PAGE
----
The Queen's speech is expected to cover a raft of 'family-friendly' policies today when Parliament is officially re-opened.
The family focus comes as the coalition Government steps up its bid to recover from a catalogue of problems and a local election mauling.
More flexible leave for parents, faster adoption processes, better help for special needs pupils and improved access arrangements for divorced fathers will all be included in a wide-ranging Bill, Downing Street sources indicated.
The unveiling of legislative plans for the coming year is a key part of an attempted government relaunch amid bleak economic news and backbench pressure for a change of course.
David Cameron and Nick Clegg defended the two-year-old power-sharing deal yesterday - insisting that it was now more important than ever before in the fight to cut the state deficit and balance the country's books.
Among the measures expected today are
- Binding votes for shareholders on executive pay - bolstering a growing revolt against boardroom excess
- Public sector pension reform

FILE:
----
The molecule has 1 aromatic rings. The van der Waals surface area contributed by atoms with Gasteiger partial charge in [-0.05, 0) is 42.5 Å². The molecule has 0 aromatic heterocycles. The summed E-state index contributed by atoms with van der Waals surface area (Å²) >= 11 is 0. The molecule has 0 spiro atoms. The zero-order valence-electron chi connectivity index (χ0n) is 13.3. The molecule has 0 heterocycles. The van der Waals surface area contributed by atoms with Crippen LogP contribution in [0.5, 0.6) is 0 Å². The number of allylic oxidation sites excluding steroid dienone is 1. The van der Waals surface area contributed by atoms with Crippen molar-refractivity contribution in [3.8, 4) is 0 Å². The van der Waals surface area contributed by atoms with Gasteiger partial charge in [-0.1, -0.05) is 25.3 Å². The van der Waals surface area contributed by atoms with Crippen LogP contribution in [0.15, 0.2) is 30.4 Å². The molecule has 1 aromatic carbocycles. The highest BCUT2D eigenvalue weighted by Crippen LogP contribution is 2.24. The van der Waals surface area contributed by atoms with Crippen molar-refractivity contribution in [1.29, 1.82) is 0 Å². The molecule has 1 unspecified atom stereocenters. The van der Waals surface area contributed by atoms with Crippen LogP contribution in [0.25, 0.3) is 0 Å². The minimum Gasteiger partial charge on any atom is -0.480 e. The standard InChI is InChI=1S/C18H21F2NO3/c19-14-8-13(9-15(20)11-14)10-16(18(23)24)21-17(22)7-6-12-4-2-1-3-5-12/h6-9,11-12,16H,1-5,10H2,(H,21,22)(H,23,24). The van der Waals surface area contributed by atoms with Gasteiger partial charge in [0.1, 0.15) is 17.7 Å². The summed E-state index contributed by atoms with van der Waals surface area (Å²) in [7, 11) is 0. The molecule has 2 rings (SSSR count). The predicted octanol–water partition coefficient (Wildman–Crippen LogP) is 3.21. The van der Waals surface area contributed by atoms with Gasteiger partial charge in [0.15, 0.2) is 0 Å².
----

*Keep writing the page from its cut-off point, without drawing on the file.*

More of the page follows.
- Efforts to slash business red tape
- Energy market regulation
- The creation of a National Crime Agency
- Tougher regulation of supermarkets
- A new ban on driving while under the influence of drugs
And there will detailed plans for the splitting up of banks to avert a repeat of the 2008 crash.
But the Government will also signal its intent to press ahead with reform of the House of Lords - a key Liberal Democrat demand but the focus for anger among many Tory MPs, including senior figures.
A Number 10 source said the inclusion of a Bill covering a host of family policies would demonstrate that the premier was "passionate" about giving children a good start in life.
Among its provisions will be ending what Mr Cameron calls "absurd" barriers to mixed-race adoptions by making speed a more important factor than race in the adoption process.
It will also confirm the intention to consult on changing the law to give divorced fathers better access to their children - despite an official review recommending it should not happen.
Care proceedings in court will be subjected to a time limit of six months and the system of providing support for special needs pupils speeded up and simplified.
And there will be moves to provide access to "flexible parental leave" - reported to include the chance for new mothers to transfer more of their maternity leave to fathers.
Labour leader Ed Miliband set out his own priorities for the next year yesterday as he warned the coalition was presiding over a "crisis of politics" that was turning off voters.